Clam Jammed

I am a confident woman,
Not afraid to go up to a man and show a little interest—
The problem, as of late, is the
Female version of a cockblock
And Urban Dictionary tells me that this is called a Clam Jam.

So there I am, trying the best I can,
Trying to win a man, woo a man, pick good words, make good plans,
Not bury my head in the sand,
When some other woman, who already has a man, moves to stop me because
She wants one more adoring fan,
To string along like a pearl
And at every attempt I make, shit hits the fan.

Well sorry to break it to ya, sister, but you’ve got a mister!
Move on! Begone!

In my mind, it’s time to take charge,
Organize a clambake
And have it writ large
That this behavior will not stand
Y’all clams better bury yourselves back in the sand.

Modern Babylon

We took a pilgrimage after the end of the world
To see a Tower rising out of a sea of sand
It rose, sphinx-like, full of unbroken windows
And business-like dreams of yesteryear
We went back to see what we’d left behind—
To mourn in a funeral procession—
To give this last sacrifice of civilization
Up to the sand, up to the flames, the dust
Our modern Babylon.


A respite from the world,
Resting between the water and the land
I took the old postcard with me,
To give it some character, waterlogged it a bit
And I worked at the British place on Sunday, making fish and chips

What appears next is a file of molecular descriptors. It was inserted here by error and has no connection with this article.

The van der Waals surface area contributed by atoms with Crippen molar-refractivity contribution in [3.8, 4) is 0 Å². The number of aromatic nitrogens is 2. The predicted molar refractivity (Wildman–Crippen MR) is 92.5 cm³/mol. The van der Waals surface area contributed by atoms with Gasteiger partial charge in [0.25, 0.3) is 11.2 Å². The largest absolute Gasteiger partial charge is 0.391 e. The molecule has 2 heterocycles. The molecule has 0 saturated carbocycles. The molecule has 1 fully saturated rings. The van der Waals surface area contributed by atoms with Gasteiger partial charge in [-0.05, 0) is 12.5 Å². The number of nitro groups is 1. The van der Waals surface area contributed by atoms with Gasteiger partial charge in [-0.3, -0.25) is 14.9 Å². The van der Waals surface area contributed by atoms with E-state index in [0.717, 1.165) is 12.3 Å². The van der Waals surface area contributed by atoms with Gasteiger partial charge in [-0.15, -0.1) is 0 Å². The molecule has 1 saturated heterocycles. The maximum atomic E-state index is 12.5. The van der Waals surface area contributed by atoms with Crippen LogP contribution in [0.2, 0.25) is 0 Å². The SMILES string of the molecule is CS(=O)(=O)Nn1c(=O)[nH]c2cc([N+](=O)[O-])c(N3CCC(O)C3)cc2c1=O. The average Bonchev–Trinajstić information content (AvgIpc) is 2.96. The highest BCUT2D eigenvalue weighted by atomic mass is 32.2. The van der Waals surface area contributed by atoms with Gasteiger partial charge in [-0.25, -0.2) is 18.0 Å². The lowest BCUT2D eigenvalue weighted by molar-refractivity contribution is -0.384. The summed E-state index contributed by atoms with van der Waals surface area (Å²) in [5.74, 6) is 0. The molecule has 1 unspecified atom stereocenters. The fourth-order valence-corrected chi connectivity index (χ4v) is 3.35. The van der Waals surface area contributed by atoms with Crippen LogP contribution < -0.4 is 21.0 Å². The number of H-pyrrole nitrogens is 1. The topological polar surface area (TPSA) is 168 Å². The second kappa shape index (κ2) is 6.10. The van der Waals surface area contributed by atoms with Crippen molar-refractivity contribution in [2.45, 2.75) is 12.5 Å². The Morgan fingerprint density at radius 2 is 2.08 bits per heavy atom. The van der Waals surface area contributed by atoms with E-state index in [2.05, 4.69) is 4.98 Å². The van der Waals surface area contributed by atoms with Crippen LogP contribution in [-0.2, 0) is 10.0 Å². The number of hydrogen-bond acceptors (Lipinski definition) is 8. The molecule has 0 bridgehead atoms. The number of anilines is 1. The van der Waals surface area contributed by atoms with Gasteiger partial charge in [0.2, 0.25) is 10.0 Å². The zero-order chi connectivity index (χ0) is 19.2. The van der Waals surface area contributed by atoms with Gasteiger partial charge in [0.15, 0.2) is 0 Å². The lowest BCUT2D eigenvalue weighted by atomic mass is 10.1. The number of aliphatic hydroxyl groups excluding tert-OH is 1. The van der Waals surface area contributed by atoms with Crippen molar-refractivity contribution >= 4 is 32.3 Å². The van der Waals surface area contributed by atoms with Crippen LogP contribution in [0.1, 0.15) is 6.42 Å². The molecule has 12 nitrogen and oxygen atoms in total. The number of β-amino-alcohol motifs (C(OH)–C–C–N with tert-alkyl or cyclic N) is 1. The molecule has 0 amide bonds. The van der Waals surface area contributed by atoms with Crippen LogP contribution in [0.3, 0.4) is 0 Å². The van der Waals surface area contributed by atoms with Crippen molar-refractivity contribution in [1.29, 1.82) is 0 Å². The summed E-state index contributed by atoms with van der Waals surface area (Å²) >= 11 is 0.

And they told me that when a person’s crazy, their brain’s been
“mixed with water”
So I tried to write a story about somebody like that,
Chaos raging through their life, inferno-hot,
And sent it to you in that way that we used to
When we were kids
To picture the mailman and his wandering eye
Gears turning too fast in his brain
Trying to work out our stories like they were real
Made some vague sexual references/innuendos
Mentioned us having kids, you cheating on me, me going crazy—
That poor mailman. He never did stand a chance.


Tell me I’m not a ghost,
That you can see me, I tell the empty chair—
Send a handful of texts to a list of busy friends
Tell me that my writer’s art has meaning—
That you can see into my heart,
That it doesn’t take me closer to disappearing,
That it doesn’t mark me as some kind of freak.
Tell me that you’re attuned to the frequency I transmit screams over
Before I become a part of the silence, too.


“Modern Babylon” and “Silence” are excerpts from Leslie D. Soule’s new poetry chapbook, My Mentor, Death. You can purchase the book from Terror House Press here.